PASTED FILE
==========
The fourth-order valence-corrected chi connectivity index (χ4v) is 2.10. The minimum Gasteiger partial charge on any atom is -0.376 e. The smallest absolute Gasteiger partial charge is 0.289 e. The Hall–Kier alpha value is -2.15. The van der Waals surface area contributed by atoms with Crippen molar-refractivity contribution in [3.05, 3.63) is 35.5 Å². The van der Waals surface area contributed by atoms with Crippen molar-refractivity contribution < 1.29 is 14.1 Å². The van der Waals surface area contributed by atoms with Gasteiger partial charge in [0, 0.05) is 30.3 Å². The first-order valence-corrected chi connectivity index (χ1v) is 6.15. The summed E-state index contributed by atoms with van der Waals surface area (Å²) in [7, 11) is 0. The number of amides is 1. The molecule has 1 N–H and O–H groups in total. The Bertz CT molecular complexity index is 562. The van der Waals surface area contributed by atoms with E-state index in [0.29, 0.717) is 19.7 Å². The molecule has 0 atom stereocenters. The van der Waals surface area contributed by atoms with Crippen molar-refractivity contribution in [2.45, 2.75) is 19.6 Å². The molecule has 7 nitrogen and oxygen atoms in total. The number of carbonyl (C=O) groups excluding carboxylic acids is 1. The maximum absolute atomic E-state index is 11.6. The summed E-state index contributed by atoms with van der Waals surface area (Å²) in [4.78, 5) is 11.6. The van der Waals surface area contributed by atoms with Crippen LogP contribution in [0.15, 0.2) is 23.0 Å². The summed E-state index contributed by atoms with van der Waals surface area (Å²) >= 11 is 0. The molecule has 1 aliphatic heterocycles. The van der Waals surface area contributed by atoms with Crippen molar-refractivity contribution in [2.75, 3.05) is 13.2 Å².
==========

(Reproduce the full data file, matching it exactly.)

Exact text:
The fourth-order valence-corrected chi connectivity index (χ4v) is 2.10. The minimum Gasteiger partial charge on any atom is -0.376 e. The smallest absolute Gasteiger partial charge is 0.289 e. The Hall–Kier alpha value is -2.15. The van der Waals surface area contributed by atoms with Crippen molar-refractivity contribution in [3.05, 3.63) is 35.5 Å². The van der Waals surface area contributed by atoms with Crippen molar-refractivity contribution < 1.29 is 14.1 Å². The van der Waals surface area contributed by atoms with Gasteiger partial charge in [0, 0.05) is 30.3 Å². The first-order valence-corrected chi connectivity index (χ1v) is 6.15. The summed E-state index contributed by atoms with van der Waals surface area (Å²) in [7, 11) is 0. The number of amides is 1. The molecule has 1 N–H and O–H groups in total. The Bertz CT molecular complexity index is 562. The van der Waals surface area contributed by atoms with E-state index in [0.29, 0.717) is 19.7 Å². The molecule has 0 atom stereocenters. The van der Waals surface area contributed by atoms with Crippen molar-refractivity contribution in [2.45, 2.75) is 19.6 Å². The molecule has 7 nitrogen and oxygen atoms in total. The number of carbonyl (C=O) groups excluding carboxylic acids is 1. The maximum absolute atomic E-state index is 11.6. The summed E-state index contributed by atoms with van der Waals surface area (Å²) in [4.78, 5) is 11.6. The van der Waals surface area contributed by atoms with Crippen LogP contribution in [0.15, 0.2) is 23.0 Å². The summed E-state index contributed by atoms with van der Waals surface area (Å²) >= 11 is 0. The molecule has 1 aliphatic heterocycles. The van der Waals surface area contributed by atoms with Crippen molar-refractivity contribution in [2.75, 3.05) is 13.2 Å².